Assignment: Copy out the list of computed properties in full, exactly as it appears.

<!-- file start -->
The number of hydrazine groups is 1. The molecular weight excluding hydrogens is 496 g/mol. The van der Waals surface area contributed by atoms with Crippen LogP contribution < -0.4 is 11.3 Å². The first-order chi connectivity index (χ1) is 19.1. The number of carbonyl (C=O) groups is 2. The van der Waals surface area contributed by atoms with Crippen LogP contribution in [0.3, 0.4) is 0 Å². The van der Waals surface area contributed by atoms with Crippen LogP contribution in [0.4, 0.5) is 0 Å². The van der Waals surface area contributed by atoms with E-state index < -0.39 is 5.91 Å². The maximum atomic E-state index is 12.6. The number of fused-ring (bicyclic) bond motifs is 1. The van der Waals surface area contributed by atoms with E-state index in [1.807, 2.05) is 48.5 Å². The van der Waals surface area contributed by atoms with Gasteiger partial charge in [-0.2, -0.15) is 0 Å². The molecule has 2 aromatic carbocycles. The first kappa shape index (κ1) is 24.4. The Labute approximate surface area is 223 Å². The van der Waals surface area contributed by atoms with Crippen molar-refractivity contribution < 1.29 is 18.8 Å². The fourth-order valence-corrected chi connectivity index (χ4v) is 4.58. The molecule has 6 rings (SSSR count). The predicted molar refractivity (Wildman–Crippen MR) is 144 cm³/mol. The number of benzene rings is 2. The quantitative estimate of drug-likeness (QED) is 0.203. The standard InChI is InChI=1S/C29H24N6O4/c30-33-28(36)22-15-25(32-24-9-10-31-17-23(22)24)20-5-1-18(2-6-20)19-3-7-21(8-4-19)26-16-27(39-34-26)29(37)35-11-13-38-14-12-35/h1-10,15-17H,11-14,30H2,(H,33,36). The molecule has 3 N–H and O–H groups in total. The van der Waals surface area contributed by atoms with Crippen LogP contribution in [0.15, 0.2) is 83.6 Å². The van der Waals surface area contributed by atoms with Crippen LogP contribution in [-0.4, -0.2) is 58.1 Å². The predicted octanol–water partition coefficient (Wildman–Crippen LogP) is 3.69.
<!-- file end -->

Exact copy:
The number of hydrazine groups is 1. The molecular weight excluding hydrogens is 496 g/mol. The van der Waals surface area contributed by atoms with Crippen LogP contribution < -0.4 is 11.3 Å². The first-order chi connectivity index (χ1) is 19.1. The number of carbonyl (C=O) groups is 2. The van der Waals surface area contributed by atoms with Crippen LogP contribution in [0.3, 0.4) is 0 Å². The van der Waals surface area contributed by atoms with Crippen LogP contribution in [0.4, 0.5) is 0 Å². The van der Waals surface area contributed by atoms with E-state index < -0.39 is 5.91 Å². The maximum atomic E-state index is 12.6. The number of fused-ring (bicyclic) bond motifs is 1. The van der Waals surface area contributed by atoms with E-state index in [1.807, 2.05) is 48.5 Å². The van der Waals surface area contributed by atoms with Gasteiger partial charge in [-0.2, -0.15) is 0 Å². The molecule has 2 aromatic carbocycles. The first kappa shape index (κ1) is 24.4. The Labute approximate surface area is 223 Å². The van der Waals surface area contributed by atoms with Crippen molar-refractivity contribution < 1.29 is 18.8 Å². The fourth-order valence-corrected chi connectivity index (χ4v) is 4.58. The molecule has 6 rings (SSSR count). The predicted molar refractivity (Wildman–Crippen MR) is 144 cm³/mol. The number of benzene rings is 2. The quantitative estimate of drug-likeness (QED) is 0.203. The standard InChI is InChI=1S/C29H24N6O4/c30-33-28(36)22-15-25(32-24-9-10-31-17-23(22)24)20-5-1-18(2-6-20)19-3-7-21(8-4-19)26-16-27(39-34-26)29(37)35-11-13-38-14-12-35/h1-10,15-17H,11-14,30H2,(H,33,36). The molecule has 3 N–H and O–H groups in total. The van der Waals surface area contributed by atoms with Crippen LogP contribution in [0.15, 0.2) is 83.6 Å². The van der Waals surface area contributed by atoms with Crippen LogP contribution in [-0.4, -0.2) is 58.1 Å². The predicted octanol–water partition coefficient (Wildman–Crippen LogP) is 3.69.